TSC: What is your take on the notion that writing—or any creative work—is more about perspiration than inspiration?
WC: I think people fall prey to believing that creative work “comes easy” to those who have talent. What they don’t realize is that there’s a lot of hard work involved. And “talent” is such an elusive concept—can anyone really say what it means?
I once heard an NPR interview with the late playwright August Wilson, in which he talked about his experience with the National Playwrights Conference at the O’Neill Theater Center. For years he submitted plays to the Conference, and year after year they were rejected. August talked to the executive director and asked, “What do I have to do to get a play accepted for a workshop? I’m doing the best I can, I’m writing at the top of my talent.” The director said, “Well, then, you have to write above your talent.” Wilson was nonplussed: “How do I do that?” The director’s basic answer was, “You just do it.”
Somehow—who knows how?—Wilson figured out how to do it. The next play he wrote, Ma Rainey’s Black Bottom, was not only accepted for the workshop but eventually put him on the map. I think this elusive thing called “talent” is just the correct formulation of inspiration plus perspiration. And yes, I’m sure the greater part of it is perspiration. You have to be willing to work to get the results you want. That’s why many people give up writing, or painting, or any kind of artistic activity: they find out how much work it is, and they lose interest.
TSC: What do you think is the most common—or problematic—myth or misconception about inspiration?
WC: A common misconception is the one that says inspiration comes from outside you, rather than from within. Kafka said you had only to become quiet and still and eventually the world would “roll in ecstasy at your feet.” I don’t know if it’s quite that simple—unless you’re Kafka—but I think it’s true that you have to become quiet, or meditate, or at least be aware of your thoughts, in order for inspiration to come.
TSC: What is the most ‘inspired’ work you’ve come across so far?
WC: There is no single work that I would call “most inspired,” but there are bodies of work by particular artists that I admire and return to again and again. John Ashbery comes to mind, because his approach to poetry seems so intuitive and original. I used to have a two-in-one edition of Self Portrait in a Convex Mirror and Houseboat Days, and for years that book was a kind of bible for me. I managed to lose it, back in the mid-80’s sometime, and out of all of the books I’ve lost over the years that is the loss that grieves me the most.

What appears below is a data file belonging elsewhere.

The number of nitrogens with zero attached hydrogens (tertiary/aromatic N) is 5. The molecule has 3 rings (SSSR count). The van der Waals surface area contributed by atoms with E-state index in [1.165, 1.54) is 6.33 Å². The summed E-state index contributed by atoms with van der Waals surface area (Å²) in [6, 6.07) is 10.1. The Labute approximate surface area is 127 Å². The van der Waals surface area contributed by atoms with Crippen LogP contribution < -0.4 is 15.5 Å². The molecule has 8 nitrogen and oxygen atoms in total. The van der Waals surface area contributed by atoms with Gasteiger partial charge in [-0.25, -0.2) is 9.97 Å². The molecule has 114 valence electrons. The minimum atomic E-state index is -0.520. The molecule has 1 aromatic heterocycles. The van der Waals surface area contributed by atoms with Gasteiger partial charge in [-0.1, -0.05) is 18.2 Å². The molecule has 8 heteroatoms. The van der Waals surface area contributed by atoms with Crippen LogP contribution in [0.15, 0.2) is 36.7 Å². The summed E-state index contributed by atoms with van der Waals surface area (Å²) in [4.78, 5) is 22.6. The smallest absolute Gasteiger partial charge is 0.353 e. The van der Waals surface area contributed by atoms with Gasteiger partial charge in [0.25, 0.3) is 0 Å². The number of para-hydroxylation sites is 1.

Ashbery has described his concept of a poem as a “snapshot” of whatever is crossing his mind at a particular moment. You must have to have a lively and highly educated imagination to be able to produce “snapshots” that aren’t just random views of a landfill.
TSC: List a few tools or practices or methods that work reliably for you to get you in the mood to create. How do you shift into your ‘zone’?
WC: Sometimes when I’m writing I like to listen to music. Most recently I’ve been listening a lot to Iron & Wine, because of the vivid, stirring imagery in Sam Beam’s lyrics. When I’m not writing, my favorite activity is still reading. We’re in a golden age of literary biographies right now, there have been such great ones coming out. First there was Blake Bailey’s A Tragic Honesty: The Life and Work of Richard Yates, which he followed up with the monumental Cheever: A Life; and now we have Flannery, Brad Gooch’s biography of Flannery O’Connor, and Raymond Carver: A Writer’s Life by Carol Sklenicka.
These biographies bring you up close to the writing life. A common thread among them is that they show how much these writers suffered. You’d think that might would drive a person away, but it only gets me fired up. I’m reading the Carver biography right now, and his tremendous drive to keep writing in spite of everything makes me want to get up—or sit down, as the case may be—and do something.
TSC: What are you currently feeling inspired to do?
WC: I’m inspired to get more books out there! My novel Tales My Body Told Me, which I started working on in 1997, is scheduled for Fall release by Lethe Press. I have two erotic novels, one of them in the spec fic genre, that I want to finish; I want to go back and revise a literary novel that I completed in the ‘90s and needs some retooling; I want to pull an anthology of short fiction together; and I want to complete a book of personal essays that would be kind of a follow-up to A Report from Winter. And…hey Dan, I forgot to ask, is there a word limit on this interview…?